A urinary tract infection is usually caused by bacteria entering the bladder and can cause infection in any portion of the urinary tract (bladder and/or kidneys). In women, the urethra is short and bacteria from the vagina and rectum can easily enter the urinary tract. Diarrhea, sexual activity, and wiping with toilet tissue from back to front can transfer bacteria into the urethra. In men, the urethra is long and bacteria are less likely to enter the urinary tract.
A urinary tract infection is not considered a Sexually Transmitted Infection (STI). The bacteria that cause it are different from bacteria that cause sexually transmitted diseases. However, some urinary tract infections may result from sexual activity and some sexually transmitted infections can cause urinary symptoms. So, always get checked out.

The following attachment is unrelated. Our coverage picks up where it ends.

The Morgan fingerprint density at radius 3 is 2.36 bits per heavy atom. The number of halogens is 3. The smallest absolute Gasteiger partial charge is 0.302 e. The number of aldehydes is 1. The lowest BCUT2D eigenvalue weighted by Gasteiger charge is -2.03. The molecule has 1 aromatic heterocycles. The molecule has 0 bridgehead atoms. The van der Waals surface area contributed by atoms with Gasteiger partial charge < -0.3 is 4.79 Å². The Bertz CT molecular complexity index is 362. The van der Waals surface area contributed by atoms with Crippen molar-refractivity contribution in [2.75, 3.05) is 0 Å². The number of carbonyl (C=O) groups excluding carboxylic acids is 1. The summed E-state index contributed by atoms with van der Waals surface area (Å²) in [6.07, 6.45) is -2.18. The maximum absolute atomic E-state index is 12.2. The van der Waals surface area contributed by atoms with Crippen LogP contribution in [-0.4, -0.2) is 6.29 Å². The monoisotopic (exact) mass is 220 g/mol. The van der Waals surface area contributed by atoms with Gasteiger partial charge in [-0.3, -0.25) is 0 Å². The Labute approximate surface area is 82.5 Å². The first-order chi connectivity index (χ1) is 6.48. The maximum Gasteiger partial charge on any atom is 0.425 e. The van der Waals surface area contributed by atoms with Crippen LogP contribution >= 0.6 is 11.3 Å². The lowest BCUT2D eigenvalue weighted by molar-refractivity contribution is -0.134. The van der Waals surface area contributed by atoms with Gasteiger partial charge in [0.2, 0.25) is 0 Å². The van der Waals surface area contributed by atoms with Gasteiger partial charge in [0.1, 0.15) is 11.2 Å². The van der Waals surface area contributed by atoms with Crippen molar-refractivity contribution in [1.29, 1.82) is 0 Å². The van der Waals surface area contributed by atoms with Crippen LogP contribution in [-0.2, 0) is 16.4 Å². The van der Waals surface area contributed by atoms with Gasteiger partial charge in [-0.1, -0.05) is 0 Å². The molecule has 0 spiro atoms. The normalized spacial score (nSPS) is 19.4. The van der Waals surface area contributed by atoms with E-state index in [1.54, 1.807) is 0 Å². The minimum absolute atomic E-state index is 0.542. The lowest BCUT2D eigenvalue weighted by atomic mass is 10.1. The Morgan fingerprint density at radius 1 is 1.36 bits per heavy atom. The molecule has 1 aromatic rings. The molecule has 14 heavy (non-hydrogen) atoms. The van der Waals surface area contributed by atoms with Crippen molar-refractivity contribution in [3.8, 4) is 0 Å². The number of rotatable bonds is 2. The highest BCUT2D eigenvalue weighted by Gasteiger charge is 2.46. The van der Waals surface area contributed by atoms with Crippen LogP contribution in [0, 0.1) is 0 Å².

*Indicates a more serious infection
NOTE: Do not take any antibiotics before visiting a health care professional; doing so will make diagnosis more difficult.
NOTE: If you use over the counter urinary pain relievers this will NOT cure an infection. It only numbs the pain. You still need to consult a Health Care Provider.
Call University Health Center (434)395-2102) or Urgent Care/Emergency Department if UHC Closed:
Seek IMMEDIATE Health Care at University Health Center or Urgent Care/Emergency Department: